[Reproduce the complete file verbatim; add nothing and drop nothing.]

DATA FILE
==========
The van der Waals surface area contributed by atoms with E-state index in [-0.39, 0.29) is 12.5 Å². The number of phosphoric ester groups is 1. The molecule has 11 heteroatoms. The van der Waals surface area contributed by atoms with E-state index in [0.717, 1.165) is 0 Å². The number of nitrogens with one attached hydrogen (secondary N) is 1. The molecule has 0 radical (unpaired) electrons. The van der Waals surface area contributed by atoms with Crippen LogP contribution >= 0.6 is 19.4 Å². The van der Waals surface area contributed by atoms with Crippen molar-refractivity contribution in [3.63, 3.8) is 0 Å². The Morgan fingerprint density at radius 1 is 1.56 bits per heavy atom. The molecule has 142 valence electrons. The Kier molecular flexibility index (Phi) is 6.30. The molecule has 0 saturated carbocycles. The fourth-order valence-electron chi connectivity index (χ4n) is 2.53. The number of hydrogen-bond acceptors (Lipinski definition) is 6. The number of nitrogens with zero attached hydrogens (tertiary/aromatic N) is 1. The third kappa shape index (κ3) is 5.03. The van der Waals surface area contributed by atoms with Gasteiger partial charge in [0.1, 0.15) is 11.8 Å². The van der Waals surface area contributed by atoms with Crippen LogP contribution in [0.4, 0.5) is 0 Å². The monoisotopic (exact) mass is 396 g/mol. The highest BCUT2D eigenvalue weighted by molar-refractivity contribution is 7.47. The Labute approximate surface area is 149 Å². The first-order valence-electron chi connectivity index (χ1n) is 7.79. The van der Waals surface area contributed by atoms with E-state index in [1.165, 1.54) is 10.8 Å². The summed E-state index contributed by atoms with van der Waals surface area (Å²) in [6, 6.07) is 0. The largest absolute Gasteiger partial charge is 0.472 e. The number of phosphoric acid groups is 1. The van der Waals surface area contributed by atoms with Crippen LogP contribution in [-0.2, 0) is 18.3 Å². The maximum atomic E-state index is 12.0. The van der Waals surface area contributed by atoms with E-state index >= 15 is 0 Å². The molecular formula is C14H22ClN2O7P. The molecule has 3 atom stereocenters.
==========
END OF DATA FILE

The van der Waals surface area contributed by atoms with E-state index in [-0.39, 0.29) is 12.5 Å². The number of phosphoric ester groups is 1. The molecule has 11 heteroatoms. The van der Waals surface area contributed by atoms with E-state index in [0.717, 1.165) is 0 Å². The number of nitrogens with one attached hydrogen (secondary N) is 1. The molecule has 0 radical (unpaired) electrons. The van der Waals surface area contributed by atoms with Crippen LogP contribution >= 0.6 is 19.4 Å². The van der Waals surface area contributed by atoms with Crippen molar-refractivity contribution in [3.63, 3.8) is 0 Å². The Morgan fingerprint density at radius 1 is 1.56 bits per heavy atom. The molecule has 142 valence electrons. The Kier molecular flexibility index (Phi) is 6.30. The molecule has 0 saturated carbocycles. The fourth-order valence-electron chi connectivity index (χ4n) is 2.53. The number of hydrogen-bond acceptors (Lipinski definition) is 6. The number of nitrogens with zero attached hydrogens (tertiary/aromatic N) is 1. The third kappa shape index (κ3) is 5.03. The van der Waals surface area contributed by atoms with Gasteiger partial charge in [0.1, 0.15) is 11.8 Å². The van der Waals surface area contributed by atoms with Crippen LogP contribution in [0.4, 0.5) is 0 Å². The monoisotopic (exact) mass is 396 g/mol. The highest BCUT2D eigenvalue weighted by molar-refractivity contribution is 7.47. The Labute approximate surface area is 149 Å². The first-order valence-electron chi connectivity index (χ1n) is 7.79. The van der Waals surface area contributed by atoms with E-state index in [1.165, 1.54) is 10.8 Å². The summed E-state index contributed by atoms with van der Waals surface area (Å²) in [6, 6.07) is 0. The largest absolute Gasteiger partial charge is 0.472 e. The number of phosphoric acid groups is 1. The van der Waals surface area contributed by atoms with Crippen LogP contribution in [-0.2, 0) is 18.3 Å². The maximum atomic E-state index is 12.0. The van der Waals surface area contributed by atoms with E-state index >= 15 is 0 Å². The molecular formula is C14H22ClN2O7P. The molecule has 3 atom stereocenters.